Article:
I received this book as an advanced copy from the publisher based on my reviews of Burton's previous books. As a disclaimer, I should mention that I am personally acquainted with Fred Burton, as we went to school together and grew up in the same town. We still run into each other occasionally at events that support the Bethesda-Chevy Chase Rescue Squad where Fred was a long time member. This is the second collaboration between Burton, chief security officer for Stratfor (a global authority on se I received this book as an advanced copy from the publisher based on my reviews of Burton's previous books. As a disclaimer, I should mention that I am personally acquainted with Fred Burton, as we went to school together and grew up in the same town. We still run into each other occasionally at events that support the Bethesda-Chevy Chase Rescue Squad where Fred was a long time member. This is the second collaboration between Burton, chief security officer for Stratfor (a global authority on security & terrorism) and Samuel Katz, an international expert on Middle East security and former member of the IDF. Like their first book, Under Fire: The Untold Story of the Attack in Benghazi, the duo puts together a compelling, edge of the seat accounting. In Beirut Rules we learn the story of the kidnapping, torture & murder of Beirut CIA station chief William Buckley. Detailing the political climate of the Middle East during the 1980's, Beirut Rules introduces us to a young terrorist, Imad Mughniyeh, who made a name for himself as a brutal purveyor of car bombs and other acts of terror in his late teens. Mughniyeh, in short order, launches Lebanon's Islamic Jihad Organization & later becomes 2nd in command of Hezbollah. I was a young adult in the early 80's and aware of the bombings of American interests in Beirut, including the US Embassy bombing in 1982 and the bombing at the military barracks which killed 241 American peacekeepers in 1983. However, I never knew the full story of the US involvement in the Middle East during that time period or what was behind the desires of terrorists to carry out these bombings. And I certainly did not know anything about our CIA operations. Beirut Rules is redacted in several places and it's my understanding that the authors and publisher have chosen to leave the redactions in place to indicate that even 35 years later there are still many details that remain classified. We may never know much of what took place during this time. In a nutshell, the major take aways for me were these:1. The Middle East in the 1980's was a powder keg. Anti-Israel sentiment was high and that continues to this day. 2. The US was not prepared for the terrorist response to their presence with the UN Peacekeeping Force or their CIA station. 3. Due to both political considerations & classified intel derived from sources on the ground, our hands were tied to the extent that an all-out effort to locate and rescue Buckley was not going to happen. The inability to act on his behalf was a heartbreaking frustration to his fellow officers and friends from his days as an Army officer. 4. As civilians, the American people can't ever know the full truth of many of the actions of our government overseas. The troubling piece of this also is how unwilling they might be to locate and rescue any of us should we fall into the wrong hands outside of the US. The bottom line concern for us would depend on the interests of our government.I am never disappointed with the stories my friend Fred Burton writes. He and Katz have once again given us an accounting that gives us at times more info than we thought we wanted; however, discover later that it is info we need as the story further unfolds. I highly recommend this book.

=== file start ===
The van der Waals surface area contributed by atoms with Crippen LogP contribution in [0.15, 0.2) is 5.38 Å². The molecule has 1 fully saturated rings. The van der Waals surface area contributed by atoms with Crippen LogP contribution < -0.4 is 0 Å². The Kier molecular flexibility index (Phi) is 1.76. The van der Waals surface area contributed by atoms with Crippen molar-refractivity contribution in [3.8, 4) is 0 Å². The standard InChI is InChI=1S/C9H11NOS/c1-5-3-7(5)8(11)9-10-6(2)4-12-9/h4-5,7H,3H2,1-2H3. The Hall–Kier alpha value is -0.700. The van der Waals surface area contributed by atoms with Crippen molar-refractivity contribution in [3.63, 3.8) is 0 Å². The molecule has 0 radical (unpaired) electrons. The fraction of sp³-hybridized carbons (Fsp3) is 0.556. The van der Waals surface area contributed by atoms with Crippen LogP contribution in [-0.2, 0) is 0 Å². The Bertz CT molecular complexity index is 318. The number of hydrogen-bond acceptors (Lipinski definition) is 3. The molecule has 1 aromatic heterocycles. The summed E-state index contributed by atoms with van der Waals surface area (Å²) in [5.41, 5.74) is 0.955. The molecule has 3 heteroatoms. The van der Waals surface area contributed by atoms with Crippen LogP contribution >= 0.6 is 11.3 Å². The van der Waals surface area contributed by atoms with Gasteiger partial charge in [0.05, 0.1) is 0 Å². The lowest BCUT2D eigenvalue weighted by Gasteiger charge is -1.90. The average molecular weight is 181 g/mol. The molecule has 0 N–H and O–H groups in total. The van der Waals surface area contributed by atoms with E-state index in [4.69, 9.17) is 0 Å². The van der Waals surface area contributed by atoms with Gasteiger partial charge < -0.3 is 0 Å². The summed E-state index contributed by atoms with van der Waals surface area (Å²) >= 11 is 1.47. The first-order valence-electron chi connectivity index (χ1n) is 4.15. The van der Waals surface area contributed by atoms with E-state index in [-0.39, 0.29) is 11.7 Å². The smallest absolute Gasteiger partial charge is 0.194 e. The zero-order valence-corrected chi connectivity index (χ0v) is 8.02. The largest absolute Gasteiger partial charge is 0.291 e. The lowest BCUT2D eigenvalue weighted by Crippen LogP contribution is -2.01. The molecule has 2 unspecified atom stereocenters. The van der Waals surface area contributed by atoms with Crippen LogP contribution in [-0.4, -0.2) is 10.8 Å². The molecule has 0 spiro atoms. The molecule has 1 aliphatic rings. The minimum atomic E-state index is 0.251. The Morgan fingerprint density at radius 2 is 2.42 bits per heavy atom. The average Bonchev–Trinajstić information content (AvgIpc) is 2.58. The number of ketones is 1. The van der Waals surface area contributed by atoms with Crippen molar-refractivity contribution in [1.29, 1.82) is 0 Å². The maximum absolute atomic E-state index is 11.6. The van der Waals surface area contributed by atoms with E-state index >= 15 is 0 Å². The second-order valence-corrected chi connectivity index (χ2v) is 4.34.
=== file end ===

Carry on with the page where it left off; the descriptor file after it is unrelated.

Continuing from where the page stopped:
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  • Lisa Carlson
    January 1, 1970
    VP of counterintelligence for intelligence firm Statfor, former DSS agent, author Fred Burton along with the former editor of Special Operations Report, author Samuel M. Katz write an absorbing and gripping account of US history in Beirut, Lebanon focusing on the abduction of the CIA station chief William Buckley (1983) in Beirut Rules. For many this cosmopolitan city along side the Mediterranean Sea offers up a series of striking contradictions; beauty, modern business, European money, tension, VP of counterintelligence for intelligence firm Statfor, former DSS agent, author Fred Burton along with the former editor of Special Operations Report, author Samuel M. Katz write an absorbing and gripping account of US history in Beirut, Lebanon focusing on the abduction of the CIA station chief William Buckley (1983) in Beirut Rules. For many this cosmopolitan city along side the Mediterranean Sea offers up a series of striking contradictions; beauty, modern business, European money, tension, war and violence at the hands of one of the United State's greatest foes, Hezbollah. It's a place for the fearless like the late William Buckley who I loved immediately. He was the antithesis of reluctant as he assumed the position with clarity, his own personal style and a high regard for those who worked for him in one of the most dangerous posts in the world. This book explains why the Middle East is such a complicated arena to balance in terms of political relations and why Islamic terror has increased. I couldn't put it down. Complete with glossary, photos, acknowledgments, notes and index.
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  • Vernon Luckert
    January 1, 1970